Amino acids are the molecular building blocks of protein.
Methionine, which is abundant in meat and eggs, is known as an “essential” amino acid because the body cannot make its own.
A wealth of evidence suggests that most cancers are dependent on methionine in the diet. For example, Medical News Today previously reported on a study that showed that mice that ate a diet low in methionine responded better to cancer treatments.
Other studies have found that cancer cells may, in general, be dependent on dietary methionine for their growth and survival.
Dr. Yoo and his colleagues reached their conclusions about methionine by studying the Src gene in the fruit fly Drosophila.
To identify which other genes are involved in the effects of Src on cell proliferation and death, the researchers used a technique called RNA interference to shut down gene candidates one at a time.
By process of elimination, this revealed for the first time that Src exerts its effects on cell proliferation and death via a “lynchpin” gene called Slpr and the SLPR protein for which it codes.
This protein simultaneously activates two other proteins: P38 and JNK.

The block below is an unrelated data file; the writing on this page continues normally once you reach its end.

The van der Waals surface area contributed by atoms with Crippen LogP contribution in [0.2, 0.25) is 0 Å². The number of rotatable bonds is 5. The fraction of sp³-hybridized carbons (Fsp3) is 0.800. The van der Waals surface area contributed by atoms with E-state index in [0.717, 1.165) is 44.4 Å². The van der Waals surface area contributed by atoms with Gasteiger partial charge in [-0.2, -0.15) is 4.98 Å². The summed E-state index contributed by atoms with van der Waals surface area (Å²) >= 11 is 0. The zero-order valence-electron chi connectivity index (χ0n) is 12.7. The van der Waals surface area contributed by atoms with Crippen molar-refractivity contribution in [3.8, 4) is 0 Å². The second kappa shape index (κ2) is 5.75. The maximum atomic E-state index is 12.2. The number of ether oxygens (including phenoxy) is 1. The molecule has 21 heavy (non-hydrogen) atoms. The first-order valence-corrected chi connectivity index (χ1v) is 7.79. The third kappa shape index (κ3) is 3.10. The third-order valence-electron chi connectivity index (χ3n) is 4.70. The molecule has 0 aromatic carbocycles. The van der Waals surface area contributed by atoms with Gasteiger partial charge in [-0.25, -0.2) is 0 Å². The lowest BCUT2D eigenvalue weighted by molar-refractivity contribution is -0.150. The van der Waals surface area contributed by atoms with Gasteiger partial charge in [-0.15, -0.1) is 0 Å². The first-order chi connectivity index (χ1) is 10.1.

The researchers found that the latter protein controls the pathway that leads to cell death, whereas the former controls the pathway leading to cell proliferation.
When they reviewed the scientific literature on P38 and the pathways it plays a role in, the scientists realized that its activity is strongly dependent on nutrients in the diet.
In a further series of experiments, the researchers tried to determine which single nutrient had the strongest influence on the P38 pathway.
By eliminating one essential amino acid at a time from the diet of fly larvae, they discovered that depriving the larvae of methionine shut down the P38 pathway.
This prevented the uncontrolled cell proliferation that led to cancer without affecting the fail-safe pathway to cell death.
However, the current study involved basic research in flies. Only clinical trials can determine whether the strategy would work in people.
“Currently, we don’t know whether our finding in flies will translate to cases of human cancer,” says Dr. Yoo.
“But we speculate that it will in particular cases because some human cancers also activate the SRC gene,” he adds.
In the course of their experiments, Dr. Yoo and his colleagues discovered that SLPR is the starting point for pathways that other oncogenes, in addition to Src, control.
“Finding out how this happens is our next goal,” Dr. Yoo says.